Unless you live in the Hurricane Belt or Tornado Alley of the United States and have experienced lengthy periods without electricity, chances are you've been taking the luxury of artificial lighting for granted.
The electric light bulb seems to be a boring subject of conversation for most people, but without its invention, a lot of the things which make our life fun and exciting would not exist today. The concept of a central electrical power plant as well as power cables, generators, switches, sockets and wiring came about as there has been a need for a source of power to illuminate the early versions of electric lighting.
Most of modern day music, cinema, video games, the internet and countless other things that entertain and give us comfort today would not be around without electrical power. As such, we owe the lowly light bulb and the brilliant minds that helped pave the way for its development a bit more appreciation.
Thomas Alva Edison, the "Wizard of Menlo Park", is credited by the general public to be the father of the modern-day electric light bulb as we know it, but he is far from being the only one responsible for its research, development and production. Englishmen Sir Humphrey Davey and Joseph Wilson Swan, Canadians Henry Woodward and Matt Evans as well as several other brilliant scientists and researchers all contributed to the emergence of the modern day tungsten-based electric light bulb.
The first forms of artificial electrically-powered illumination were known as 'arc lamps' which needed significant amounts of electrical currents to stay operational. These arc lamps were excessively bright and thus were an impractical way to illuminate individual average-sized rooms.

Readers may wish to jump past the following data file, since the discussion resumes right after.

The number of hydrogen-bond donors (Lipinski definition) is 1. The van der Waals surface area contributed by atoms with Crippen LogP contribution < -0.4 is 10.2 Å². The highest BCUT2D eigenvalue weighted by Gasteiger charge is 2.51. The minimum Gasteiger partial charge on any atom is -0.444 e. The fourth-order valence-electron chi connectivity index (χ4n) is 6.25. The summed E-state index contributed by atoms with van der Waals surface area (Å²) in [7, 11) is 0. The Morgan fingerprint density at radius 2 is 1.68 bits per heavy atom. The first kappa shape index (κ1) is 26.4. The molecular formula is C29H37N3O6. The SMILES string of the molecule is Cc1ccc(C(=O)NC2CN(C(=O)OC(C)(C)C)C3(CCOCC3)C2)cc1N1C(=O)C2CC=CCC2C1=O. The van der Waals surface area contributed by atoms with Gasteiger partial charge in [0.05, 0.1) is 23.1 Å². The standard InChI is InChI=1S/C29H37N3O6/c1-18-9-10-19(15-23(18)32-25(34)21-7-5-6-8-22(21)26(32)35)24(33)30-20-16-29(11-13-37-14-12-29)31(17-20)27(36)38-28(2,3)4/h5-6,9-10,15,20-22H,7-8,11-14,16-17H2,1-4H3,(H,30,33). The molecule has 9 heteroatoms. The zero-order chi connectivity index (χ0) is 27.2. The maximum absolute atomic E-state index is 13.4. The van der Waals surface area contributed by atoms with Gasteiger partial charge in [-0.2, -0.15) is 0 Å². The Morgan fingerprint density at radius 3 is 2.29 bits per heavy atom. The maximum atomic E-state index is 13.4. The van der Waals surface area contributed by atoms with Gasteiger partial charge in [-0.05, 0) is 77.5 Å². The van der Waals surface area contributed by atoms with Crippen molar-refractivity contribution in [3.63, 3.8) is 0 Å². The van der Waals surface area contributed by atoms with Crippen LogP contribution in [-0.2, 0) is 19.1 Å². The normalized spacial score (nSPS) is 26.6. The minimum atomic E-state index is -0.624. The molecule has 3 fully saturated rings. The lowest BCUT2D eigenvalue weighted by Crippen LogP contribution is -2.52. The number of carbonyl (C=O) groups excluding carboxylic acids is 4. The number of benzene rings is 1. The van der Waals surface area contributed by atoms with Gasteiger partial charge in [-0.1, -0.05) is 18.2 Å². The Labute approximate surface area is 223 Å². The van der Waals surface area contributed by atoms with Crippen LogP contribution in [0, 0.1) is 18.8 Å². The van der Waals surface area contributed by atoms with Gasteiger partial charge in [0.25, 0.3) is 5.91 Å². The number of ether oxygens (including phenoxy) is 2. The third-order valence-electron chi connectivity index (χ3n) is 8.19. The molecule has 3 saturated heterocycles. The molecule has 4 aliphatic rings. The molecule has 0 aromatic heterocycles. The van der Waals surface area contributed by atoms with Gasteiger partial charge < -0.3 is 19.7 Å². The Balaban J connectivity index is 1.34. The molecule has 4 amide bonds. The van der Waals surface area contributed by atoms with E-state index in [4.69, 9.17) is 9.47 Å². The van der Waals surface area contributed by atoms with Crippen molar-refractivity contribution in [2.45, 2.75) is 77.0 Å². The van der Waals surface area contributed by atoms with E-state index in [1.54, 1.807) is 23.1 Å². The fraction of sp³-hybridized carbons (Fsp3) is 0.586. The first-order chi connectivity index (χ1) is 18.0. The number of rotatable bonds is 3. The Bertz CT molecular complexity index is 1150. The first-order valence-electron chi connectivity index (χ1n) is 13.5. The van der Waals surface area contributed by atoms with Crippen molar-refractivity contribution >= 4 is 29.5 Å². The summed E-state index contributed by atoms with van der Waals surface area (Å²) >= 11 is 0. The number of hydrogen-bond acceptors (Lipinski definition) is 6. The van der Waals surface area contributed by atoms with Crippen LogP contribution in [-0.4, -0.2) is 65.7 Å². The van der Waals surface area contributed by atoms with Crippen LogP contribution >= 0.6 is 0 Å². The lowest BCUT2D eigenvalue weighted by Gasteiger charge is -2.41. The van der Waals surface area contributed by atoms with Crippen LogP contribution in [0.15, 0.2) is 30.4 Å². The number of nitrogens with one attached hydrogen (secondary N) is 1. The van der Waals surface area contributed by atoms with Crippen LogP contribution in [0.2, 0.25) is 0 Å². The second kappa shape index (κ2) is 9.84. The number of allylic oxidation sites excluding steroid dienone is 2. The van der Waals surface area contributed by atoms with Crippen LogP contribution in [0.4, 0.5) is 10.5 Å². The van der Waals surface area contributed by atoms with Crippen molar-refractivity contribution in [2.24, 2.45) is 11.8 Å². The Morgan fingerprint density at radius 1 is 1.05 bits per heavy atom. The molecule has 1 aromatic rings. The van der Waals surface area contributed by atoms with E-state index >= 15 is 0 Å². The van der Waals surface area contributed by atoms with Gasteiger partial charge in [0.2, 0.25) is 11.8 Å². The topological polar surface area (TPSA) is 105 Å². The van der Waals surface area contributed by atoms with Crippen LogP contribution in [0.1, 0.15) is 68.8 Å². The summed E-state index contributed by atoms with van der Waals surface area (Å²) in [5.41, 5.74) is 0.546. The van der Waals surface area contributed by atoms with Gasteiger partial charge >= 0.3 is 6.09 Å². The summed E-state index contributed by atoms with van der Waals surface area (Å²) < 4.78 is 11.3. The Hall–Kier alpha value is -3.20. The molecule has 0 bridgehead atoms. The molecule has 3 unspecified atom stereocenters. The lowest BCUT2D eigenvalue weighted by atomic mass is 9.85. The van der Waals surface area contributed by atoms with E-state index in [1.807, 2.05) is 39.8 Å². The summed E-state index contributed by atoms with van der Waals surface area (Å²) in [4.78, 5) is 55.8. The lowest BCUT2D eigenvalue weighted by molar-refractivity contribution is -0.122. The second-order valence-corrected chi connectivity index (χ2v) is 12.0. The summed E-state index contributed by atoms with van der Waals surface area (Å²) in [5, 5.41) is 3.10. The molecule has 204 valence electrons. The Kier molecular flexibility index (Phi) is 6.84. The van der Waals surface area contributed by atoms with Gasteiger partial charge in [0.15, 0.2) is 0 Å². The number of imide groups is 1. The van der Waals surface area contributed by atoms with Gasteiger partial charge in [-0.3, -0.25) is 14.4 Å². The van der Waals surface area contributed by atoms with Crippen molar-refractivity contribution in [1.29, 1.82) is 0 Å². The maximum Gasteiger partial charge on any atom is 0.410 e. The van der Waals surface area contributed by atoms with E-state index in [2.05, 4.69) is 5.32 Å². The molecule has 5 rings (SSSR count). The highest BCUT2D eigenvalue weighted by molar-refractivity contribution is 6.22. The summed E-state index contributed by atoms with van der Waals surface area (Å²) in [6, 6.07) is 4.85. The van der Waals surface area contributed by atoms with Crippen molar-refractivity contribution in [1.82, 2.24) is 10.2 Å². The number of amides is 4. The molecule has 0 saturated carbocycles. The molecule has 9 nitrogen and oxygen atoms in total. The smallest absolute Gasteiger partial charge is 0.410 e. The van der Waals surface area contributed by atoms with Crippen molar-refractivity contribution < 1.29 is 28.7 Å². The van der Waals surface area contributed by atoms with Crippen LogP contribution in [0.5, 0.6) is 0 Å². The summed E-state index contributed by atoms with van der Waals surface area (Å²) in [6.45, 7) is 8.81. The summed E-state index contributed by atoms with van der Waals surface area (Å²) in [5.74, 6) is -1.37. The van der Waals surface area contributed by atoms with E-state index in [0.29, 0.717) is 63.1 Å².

Gas-powered lamps were the accepted norm during the late 1870s when the earliest attempts at incandescent lighting first surfaced. Incandescent lighting is the process of running an electrical current through a thin strip of resistant material, making it hot enough to glow and give off light without catching on fire from the excessive heat. Scientists eventually discovered that encapsulating the filament in a vacuum did away with oxygen-fueled ignition and this is how incandescent light bulbs are made today.
Platinum was the first metal that showed potential in producing light, bright enough to be used effectively as a filament. Sir Humphrey Davy and Edison himself both attempted to harness this potential but due to its high value, platinum didn't really become a practical choice for mass-produced electrical light bulbs.
In his quest for a viable medium for illumination in incandescent light bulbs, Edison tested numerous carbonized plant fibers- hickory, cedar, flax, boxwood, bamboo, even arranging the shipment of plant material from the far-off tropics. "Before I got through," says The Wizard from New Jersey in an interview, "I tested no fewer than 6,000 vegetable growths, and ransacked the world for the most suitable filament material."
The first generation of incandescent light bulbs that were deemed practical enough for widespread use had carbon-based filaments but these thinned-out too fast and blackened the insides of the bulbs thus reducing illumination. It was the General Electric Company, itself a product of the merging of Edison's companies and the Thomas-Houston Electric Company, that found a low-cost way to manufacture tungsten filaments and got the first patent for the modern-day incandescent light bulb. Tungsten filaments burn out longer and glow brighter than the carbon ones that preceded it.
From the incandescent light bulb the more cost-efficient fluorescent lighting and longer-lasting halogen lights were developed. Today these find uses in several fields of society from live entertainment, photography, medicine, industrial and home applications. Without low-wattage lighting, which has been made possible by the invention of the electrical light bulb, our working hours would be shorter and hence production would slow down by the time the sun sets.